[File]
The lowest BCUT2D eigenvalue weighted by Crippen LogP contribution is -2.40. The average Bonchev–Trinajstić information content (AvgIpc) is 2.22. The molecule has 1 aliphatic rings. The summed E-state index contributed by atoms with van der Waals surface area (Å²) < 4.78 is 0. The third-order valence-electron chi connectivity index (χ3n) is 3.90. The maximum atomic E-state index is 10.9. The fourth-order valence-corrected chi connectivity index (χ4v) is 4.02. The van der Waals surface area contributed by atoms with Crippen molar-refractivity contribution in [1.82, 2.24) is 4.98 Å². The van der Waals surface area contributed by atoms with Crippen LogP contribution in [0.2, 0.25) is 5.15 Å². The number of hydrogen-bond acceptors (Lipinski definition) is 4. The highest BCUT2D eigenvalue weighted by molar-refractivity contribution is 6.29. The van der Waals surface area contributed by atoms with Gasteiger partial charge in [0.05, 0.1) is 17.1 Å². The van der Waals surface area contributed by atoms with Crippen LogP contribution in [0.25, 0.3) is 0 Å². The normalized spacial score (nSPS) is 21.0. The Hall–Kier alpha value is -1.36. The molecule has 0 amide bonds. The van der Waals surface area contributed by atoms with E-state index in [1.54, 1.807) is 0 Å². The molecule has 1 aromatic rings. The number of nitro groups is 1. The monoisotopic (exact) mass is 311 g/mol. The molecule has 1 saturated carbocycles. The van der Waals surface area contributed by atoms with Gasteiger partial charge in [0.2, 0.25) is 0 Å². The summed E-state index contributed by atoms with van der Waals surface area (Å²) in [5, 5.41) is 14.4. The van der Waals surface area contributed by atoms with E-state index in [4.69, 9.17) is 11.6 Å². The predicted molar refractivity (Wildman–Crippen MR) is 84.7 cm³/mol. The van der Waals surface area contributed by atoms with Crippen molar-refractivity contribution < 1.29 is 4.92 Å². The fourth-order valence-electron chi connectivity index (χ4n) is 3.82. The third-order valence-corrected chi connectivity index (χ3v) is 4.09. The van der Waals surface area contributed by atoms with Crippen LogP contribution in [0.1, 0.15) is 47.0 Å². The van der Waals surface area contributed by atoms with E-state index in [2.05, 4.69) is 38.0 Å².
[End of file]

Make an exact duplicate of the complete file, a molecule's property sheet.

The lowest BCUT2D eigenvalue weighted by Crippen LogP contribution is -2.40. The average Bonchev–Trinajstić information content (AvgIpc) is 2.22. The molecule has 1 aliphatic rings. The summed E-state index contributed by atoms with van der Waals surface area (Å²) < 4.78 is 0. The third-order valence-electron chi connectivity index (χ3n) is 3.90. The maximum atomic E-state index is 10.9. The fourth-order valence-corrected chi connectivity index (χ4v) is 4.02. The van der Waals surface area contributed by atoms with Crippen molar-refractivity contribution in [1.82, 2.24) is 4.98 Å². The van der Waals surface area contributed by atoms with Crippen LogP contribution in [0.2, 0.25) is 5.15 Å². The number of hydrogen-bond acceptors (Lipinski definition) is 4. The highest BCUT2D eigenvalue weighted by molar-refractivity contribution is 6.29. The van der Waals surface area contributed by atoms with Gasteiger partial charge in [0.05, 0.1) is 17.1 Å². The van der Waals surface area contributed by atoms with Crippen LogP contribution in [0.25, 0.3) is 0 Å². The normalized spacial score (nSPS) is 21.0. The Hall–Kier alpha value is -1.36. The molecule has 0 amide bonds. The van der Waals surface area contributed by atoms with E-state index in [1.54, 1.807) is 0 Å². The molecule has 1 aromatic rings. The number of nitro groups is 1. The monoisotopic (exact) mass is 311 g/mol. The molecule has 1 saturated carbocycles. The van der Waals surface area contributed by atoms with Gasteiger partial charge in [0.2, 0.25) is 0 Å². The summed E-state index contributed by atoms with van der Waals surface area (Å²) in [5, 5.41) is 14.4. The van der Waals surface area contributed by atoms with E-state index in [4.69, 9.17) is 11.6 Å². The predicted molar refractivity (Wildman–Crippen MR) is 84.7 cm³/mol. The van der Waals surface area contributed by atoms with Crippen molar-refractivity contribution < 1.29 is 4.92 Å². The fourth-order valence-electron chi connectivity index (χ4n) is 3.82. The third-order valence-corrected chi connectivity index (χ3v) is 4.09. The van der Waals surface area contributed by atoms with Crippen LogP contribution in [0.1, 0.15) is 47.0 Å². The van der Waals surface area contributed by atoms with E-state index in [2.05, 4.69) is 38.0 Å².